The growing momentum of a messaging app called FireChat signals that the structure of the Internet is about to change. FireChat enables smartphone users to communicate directly with each other using the Bluetooth and WiFi capabilities of their phones, eschewing the traditional necessity of a cellular or Internet connection. The app skyrocketed to popularity during Hong Kong’s pro-democracy protests, and Open Garden, the company behind FireChat, recently announced that it has received a $10.8 million round of financing, led by venture capital firm August Capital.
The round of funding closed in early March, around the same time that FireChat was introduced, but was not disclosed for “competitive purposes.” Open Garden chief executive and co-founder Micha Benoliel tells The New York Times that Open Garden is seeking to raise even more capital, with a goal of more than $30 million at a valuation of “several hundred million” dollars, substantially higher than the valuation of $41 million with the round of funding in March.
To build that value, the company plans to forge partnerships with app developers in “key mobile growth markets,” with the press release citing interest in India, Latin America, and Asia. VentureBeat learned that Open Garden plans to release an API and an SDK in the next two to three months. Howard Hartenbaum, the partner at August Capital who led the investment, said, “There’s been a lot of promise with mesh networking, but this is the first company to get it working at scale.”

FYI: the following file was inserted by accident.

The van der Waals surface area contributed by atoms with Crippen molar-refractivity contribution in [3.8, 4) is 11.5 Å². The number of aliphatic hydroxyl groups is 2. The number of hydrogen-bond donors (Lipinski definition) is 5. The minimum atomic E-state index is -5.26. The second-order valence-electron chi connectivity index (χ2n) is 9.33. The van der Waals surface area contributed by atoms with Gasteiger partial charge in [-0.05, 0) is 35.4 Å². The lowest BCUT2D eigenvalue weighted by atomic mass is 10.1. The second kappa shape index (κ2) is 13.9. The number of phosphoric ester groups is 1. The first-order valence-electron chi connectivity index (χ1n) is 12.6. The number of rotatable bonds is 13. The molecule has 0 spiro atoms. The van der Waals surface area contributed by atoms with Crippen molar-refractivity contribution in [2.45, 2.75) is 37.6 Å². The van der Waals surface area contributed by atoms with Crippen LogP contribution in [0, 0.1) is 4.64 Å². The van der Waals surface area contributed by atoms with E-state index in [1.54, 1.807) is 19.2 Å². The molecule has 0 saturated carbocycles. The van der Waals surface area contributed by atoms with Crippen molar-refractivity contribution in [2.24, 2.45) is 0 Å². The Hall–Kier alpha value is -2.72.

Scale is a benefit that FireChat clearly has on its side. When Open Garden first launched in 2012, the company focused on apps that enabled smartphone users to share their connectivity with others. But its first big hit was FireChat, which was a huge success with protesters in Hong Kong, students participating in the Sunflower Movement in Taiwan, and attendees at the Burning Man festival in Nevada. Globally, the app has been installed by approximately five million users.
The existing infrastructure of the Internet is weak
In a Tech Cheat Sheet interview with Benoliel in November, he said that 100,000 people signed up to use FireChat within the first 24 hours of the Hong Kong protests. A total of more than 500,000 users signed up during the first week of the protests. The app saw two million chat sessions occur in the city of Hong Kong alone, compared to 1.3 million tweets sent worldwide about the protests. Benoliel notes that while tweets are capped at 140 characters, FireChat’s chat sessions sometimes include thousands of people, and the average length of a session was a minute-and-a-half — illustrating that FireChat served as a compelling communication channel for thousands of users who feared a government shutdown of cellular networks or a widespread block of social media apps.